Keep the above bolded, underlined sentence in mind for a second.
So let's fast forward to the authors' summary:
At face value, this result means that the models are actually helpful in forecasting returns. However, we should keep in mind some of the limitations of our analysis. First, we have not shown confidence intervals or error bars. In practice, those are quite large, so even if we could have earned extra returns by using the models, it may have been solely due to luck. Second, we have selected models that have performed well in the past, so there is some selection bias. And of course, past performance is no guarantee of future performance.
Actually, at "face value" the models have been horribly wrong at forecasting returns especially in situations in which confidence in the entire system collapses, and as a result five years later, the Fed, and all its central bank peers, are forced to inject more and more liquidity to keep the house of cards: both the market and the economy from imploding.
Which actually is also the biggest failing of the paper.
Let's go back to the bolded sentence above:
"The new purple line is a counterfactual: it shows what the equity premium would be today if nominal Treasury yields were at their average historical levels instead of their current low levels."
Looking at the chart shows that the Risk Premium would be negative in a "normal" environment - or one where bonds were back at their historical averages, where even the Fed, not to mention Congress and the President, see them reverting to one day when the Fed supposedly exits the market. And what is most stunning about this entire paper authored by Fed economists, is that the authors completely ignore that the only reason the Treasury yields are low is because of the Fed's distortions of the bond market itself. In other words, nobody at the Fed has even the faintest understanding of recursive, circular logic, or what Soros famously pegged as reflexivity.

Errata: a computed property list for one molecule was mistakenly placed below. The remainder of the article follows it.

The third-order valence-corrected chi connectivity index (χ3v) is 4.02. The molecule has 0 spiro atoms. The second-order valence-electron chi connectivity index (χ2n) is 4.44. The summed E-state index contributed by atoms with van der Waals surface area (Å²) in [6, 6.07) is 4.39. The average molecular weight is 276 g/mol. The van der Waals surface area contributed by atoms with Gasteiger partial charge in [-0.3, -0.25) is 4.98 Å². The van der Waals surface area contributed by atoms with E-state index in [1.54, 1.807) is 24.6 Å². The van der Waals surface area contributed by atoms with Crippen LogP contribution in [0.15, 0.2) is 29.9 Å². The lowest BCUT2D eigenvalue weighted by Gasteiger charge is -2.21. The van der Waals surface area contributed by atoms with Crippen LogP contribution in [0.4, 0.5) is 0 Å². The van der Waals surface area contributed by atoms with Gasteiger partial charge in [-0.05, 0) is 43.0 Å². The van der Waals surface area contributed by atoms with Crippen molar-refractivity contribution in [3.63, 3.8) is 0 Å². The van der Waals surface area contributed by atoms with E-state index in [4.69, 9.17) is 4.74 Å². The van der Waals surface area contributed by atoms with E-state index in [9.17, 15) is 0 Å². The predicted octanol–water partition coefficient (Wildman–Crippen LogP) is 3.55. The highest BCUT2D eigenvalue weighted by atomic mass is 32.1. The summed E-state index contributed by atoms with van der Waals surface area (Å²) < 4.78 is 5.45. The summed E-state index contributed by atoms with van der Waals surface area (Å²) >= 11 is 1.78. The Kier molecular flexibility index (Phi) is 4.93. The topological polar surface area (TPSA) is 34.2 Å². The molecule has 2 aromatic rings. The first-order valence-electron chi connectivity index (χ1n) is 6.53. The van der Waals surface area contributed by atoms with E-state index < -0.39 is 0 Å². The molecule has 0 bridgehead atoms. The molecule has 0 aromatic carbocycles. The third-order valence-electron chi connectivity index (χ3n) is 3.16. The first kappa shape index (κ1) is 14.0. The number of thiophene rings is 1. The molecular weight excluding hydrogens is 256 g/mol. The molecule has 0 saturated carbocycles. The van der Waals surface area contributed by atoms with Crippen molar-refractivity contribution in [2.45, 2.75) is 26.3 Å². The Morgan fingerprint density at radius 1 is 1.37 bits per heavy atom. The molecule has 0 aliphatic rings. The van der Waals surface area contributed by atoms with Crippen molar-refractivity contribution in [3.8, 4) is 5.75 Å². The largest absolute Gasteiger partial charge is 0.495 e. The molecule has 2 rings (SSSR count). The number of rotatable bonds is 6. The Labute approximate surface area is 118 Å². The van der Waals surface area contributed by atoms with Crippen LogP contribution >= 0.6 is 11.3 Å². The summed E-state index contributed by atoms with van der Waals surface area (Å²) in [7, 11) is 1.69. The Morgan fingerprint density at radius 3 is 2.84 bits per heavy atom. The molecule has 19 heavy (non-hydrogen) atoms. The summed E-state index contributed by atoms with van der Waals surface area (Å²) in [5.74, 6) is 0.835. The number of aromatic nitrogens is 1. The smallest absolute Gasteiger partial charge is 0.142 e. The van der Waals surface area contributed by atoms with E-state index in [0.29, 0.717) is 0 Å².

Which in turn means that the longer one chases stocks relative to a baseline "normal" risk free rate, the more negative the premium would be, and the greater the stock market fall, once things are allowed to normalize (if ever).
Perhaps, instead of coming up with this sad attempt at pitching stocks, the NY Fed were to come up with something relevant like where the 10 Year bond would be not only if the Fed was out of the market, but if it had never entered, the general public would have a sense of just how massively overvalued stocks truly are when factoring out the biggest artificial component to the "rally", and also why, intuitively, virtually everyone hates what has become a daily no volume levitation on nothing but the expectation that i) the Fed will continue the liquidity tsunami indefinitely and ii) the Fed will not lose control of the market and the economy, as it did in 2008.
Is it any wonder why the occupation "economist" (not really a job, more of a clerical position) and especially one with a political bent, sent here from above to justify an ever-encroaching government, and a ruinous central planning regime that only serves to perpetuate capital misallocation and wealth transfer from the middle to the upper class, has become the most pejorative "four letter" word in existence?